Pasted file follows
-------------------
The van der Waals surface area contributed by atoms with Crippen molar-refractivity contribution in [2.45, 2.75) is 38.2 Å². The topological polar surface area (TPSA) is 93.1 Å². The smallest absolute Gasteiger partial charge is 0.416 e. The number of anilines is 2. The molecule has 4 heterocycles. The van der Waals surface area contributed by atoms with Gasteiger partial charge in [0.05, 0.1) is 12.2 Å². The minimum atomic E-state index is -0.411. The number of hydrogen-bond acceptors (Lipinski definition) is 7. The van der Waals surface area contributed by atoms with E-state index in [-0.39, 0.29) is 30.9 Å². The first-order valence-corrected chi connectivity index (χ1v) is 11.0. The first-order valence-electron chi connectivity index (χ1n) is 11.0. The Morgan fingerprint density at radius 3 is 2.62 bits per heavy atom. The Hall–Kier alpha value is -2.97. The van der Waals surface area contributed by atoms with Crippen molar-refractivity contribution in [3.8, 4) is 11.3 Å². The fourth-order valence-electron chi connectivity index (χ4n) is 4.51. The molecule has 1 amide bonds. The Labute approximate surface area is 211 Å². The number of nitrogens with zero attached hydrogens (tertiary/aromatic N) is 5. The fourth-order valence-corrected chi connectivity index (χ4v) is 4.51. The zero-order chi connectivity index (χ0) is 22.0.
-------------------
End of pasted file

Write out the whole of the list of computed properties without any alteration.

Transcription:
The van der Waals surface area contributed by atoms with Crippen molar-refractivity contribution in [2.45, 2.75) is 38.2 Å². The topological polar surface area (TPSA) is 93.1 Å². The smallest absolute Gasteiger partial charge is 0.416 e. The number of anilines is 2. The molecule has 4 heterocycles. The van der Waals surface area contributed by atoms with Gasteiger partial charge in [0.05, 0.1) is 12.2 Å². The minimum atomic E-state index is -0.411. The number of hydrogen-bond acceptors (Lipinski definition) is 7. The van der Waals surface area contributed by atoms with E-state index in [-0.39, 0.29) is 30.9 Å². The first-order valence-corrected chi connectivity index (χ1v) is 11.0. The first-order valence-electron chi connectivity index (χ1n) is 11.0. The Morgan fingerprint density at radius 3 is 2.62 bits per heavy atom. The Hall–Kier alpha value is -2.97. The van der Waals surface area contributed by atoms with Crippen molar-refractivity contribution in [3.8, 4) is 11.3 Å². The fourth-order valence-electron chi connectivity index (χ4n) is 4.51. The molecule has 1 amide bonds. The Labute approximate surface area is 211 Å². The number of nitrogens with zero attached hydrogens (tertiary/aromatic N) is 5. The fourth-order valence-corrected chi connectivity index (χ4v) is 4.51. The zero-order chi connectivity index (χ0) is 22.0.